In some respects, it might be easier to handle the results had the rejection been more substantial, or had it been the Bishops as had been feared. With clear majorities across the board, and even though the rules were scrupulously followed, the result feels illegitimate.

I felt gutted as I read the result. I cannot even begin to imagine the pain of my LGBTQTS sisters and brothers. While much of the debate, from both sides, was measured and heartfelt, there were also many disturbing and overtly homophobic comments - to the point that the Bishop of Edmonton felt it necessary to explicitly challenge and reject the language of "abomination." I gather that some of those on the conservative side were themselves distressed by the intemperate language, and the realization that some of the opposition to the resolution was rooted, not in thoughtful reservation but in rampant homophobia.

Complicating all this is the advice from the Chancellor of General Synod that the canon as it stands - unamended - does not actually prohibit the solemnization of marriage between two persons of the same sex. And so, ironically, by defeating the motion to amend the Marriage Canon, the opponents of equal marriage may actually have defeated themselves.

Had the motion passed, I expect most Dioceses, most Bishops and most Clergy would have shown restraint for the next three years, awaiting final approval of the canonical change. Instead, several Bishops have already announced that they will authorize Clergy in their Dioceses to solemnize same sex marriages, and several more have indicated they will initiate processes within their Dioceses to the same end. It is likely that, by the end of 2016, a majority of Anglican Dioceses in Canada representing 75 - 80 percent of the Anglicans in Canada will be offering the Sacrament of Holy Matrimony to couples, regardless of sexuality, who otherwise meet the legal and canonical requirements.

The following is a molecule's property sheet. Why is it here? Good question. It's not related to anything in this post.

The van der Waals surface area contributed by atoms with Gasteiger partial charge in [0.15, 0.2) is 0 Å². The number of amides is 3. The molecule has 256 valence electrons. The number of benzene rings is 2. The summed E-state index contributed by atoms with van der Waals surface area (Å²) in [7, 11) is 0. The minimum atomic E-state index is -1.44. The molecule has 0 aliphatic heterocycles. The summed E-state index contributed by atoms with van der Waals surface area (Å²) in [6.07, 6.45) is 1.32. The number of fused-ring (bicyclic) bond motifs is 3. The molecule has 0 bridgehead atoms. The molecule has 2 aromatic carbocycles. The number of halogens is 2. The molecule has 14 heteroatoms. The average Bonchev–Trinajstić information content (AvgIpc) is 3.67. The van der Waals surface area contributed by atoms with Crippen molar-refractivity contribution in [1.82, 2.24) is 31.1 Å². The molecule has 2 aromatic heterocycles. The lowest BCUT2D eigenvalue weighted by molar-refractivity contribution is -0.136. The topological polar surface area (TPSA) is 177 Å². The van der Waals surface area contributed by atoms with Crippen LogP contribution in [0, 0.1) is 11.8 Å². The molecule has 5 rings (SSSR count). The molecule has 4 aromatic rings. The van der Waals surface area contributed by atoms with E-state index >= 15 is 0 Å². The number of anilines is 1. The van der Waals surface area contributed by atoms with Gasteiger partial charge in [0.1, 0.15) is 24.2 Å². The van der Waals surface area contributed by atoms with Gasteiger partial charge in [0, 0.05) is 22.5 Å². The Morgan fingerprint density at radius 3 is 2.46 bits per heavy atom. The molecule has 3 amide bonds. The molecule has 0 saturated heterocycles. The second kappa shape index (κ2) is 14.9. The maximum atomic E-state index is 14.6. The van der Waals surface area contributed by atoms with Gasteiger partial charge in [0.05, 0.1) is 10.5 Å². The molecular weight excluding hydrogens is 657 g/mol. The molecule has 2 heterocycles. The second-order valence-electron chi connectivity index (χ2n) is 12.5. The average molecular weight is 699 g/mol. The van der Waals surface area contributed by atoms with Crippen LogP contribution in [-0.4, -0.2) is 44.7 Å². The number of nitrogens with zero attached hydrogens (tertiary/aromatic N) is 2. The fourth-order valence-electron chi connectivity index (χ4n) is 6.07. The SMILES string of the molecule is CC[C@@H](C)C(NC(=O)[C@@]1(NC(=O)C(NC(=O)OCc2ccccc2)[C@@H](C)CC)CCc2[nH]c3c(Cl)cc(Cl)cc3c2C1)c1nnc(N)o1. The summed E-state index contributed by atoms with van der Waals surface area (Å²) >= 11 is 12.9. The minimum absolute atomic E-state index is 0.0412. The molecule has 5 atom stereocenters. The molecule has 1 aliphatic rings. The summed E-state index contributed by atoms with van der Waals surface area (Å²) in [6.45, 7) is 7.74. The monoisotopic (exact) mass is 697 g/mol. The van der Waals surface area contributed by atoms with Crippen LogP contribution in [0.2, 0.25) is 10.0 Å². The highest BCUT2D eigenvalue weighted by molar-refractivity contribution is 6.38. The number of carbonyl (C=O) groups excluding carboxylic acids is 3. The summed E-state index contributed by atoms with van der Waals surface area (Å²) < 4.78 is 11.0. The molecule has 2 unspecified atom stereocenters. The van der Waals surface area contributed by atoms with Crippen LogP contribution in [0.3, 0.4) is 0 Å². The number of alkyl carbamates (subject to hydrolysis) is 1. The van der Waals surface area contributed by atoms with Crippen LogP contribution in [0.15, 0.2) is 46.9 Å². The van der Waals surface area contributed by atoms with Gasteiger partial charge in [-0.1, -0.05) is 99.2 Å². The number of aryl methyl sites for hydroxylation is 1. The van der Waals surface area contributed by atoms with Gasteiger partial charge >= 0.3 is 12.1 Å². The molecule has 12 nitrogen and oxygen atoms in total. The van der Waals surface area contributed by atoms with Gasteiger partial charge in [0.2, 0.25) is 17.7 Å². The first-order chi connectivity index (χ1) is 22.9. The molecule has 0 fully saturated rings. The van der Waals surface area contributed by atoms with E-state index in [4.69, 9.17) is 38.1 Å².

Our own Bishop is, for now, keeping his own counsel. He has indicated via a Facebook post that he will issue a pastoral letter later this week to be read in Churches this coming Sunday. I do not know what course he will chart, but I know that his first concern will be to acknowledge the hurt of those who feel rejected for who they are or for what they believe. I do not envy him as he begins to navigate a sea of canonical and pastoral chaos.

There will be time in due course to consider what might have been done differently. There will be time in due course to address the apparent split between two historically oppressed groups - Indigenous folk and Queer folk - who could as easily be allies as adversaries. There will be time in due course to determine next steps.

But today it is time to stand with those who have been wounded by an imperfect process, who feel rejected by their faith community, who have spent much of the last few days being talked about rather than talked with. With Paul (2 Corinthians 4: 8-10),
We are afflicted in every way, but not crushed; perplexed, but not driven to despair; persecuted, but not forsaken; struck down, but not destroyed;always carrying in the body the death of Jesus, so that the life of Jesus may also be made visible in our bodies.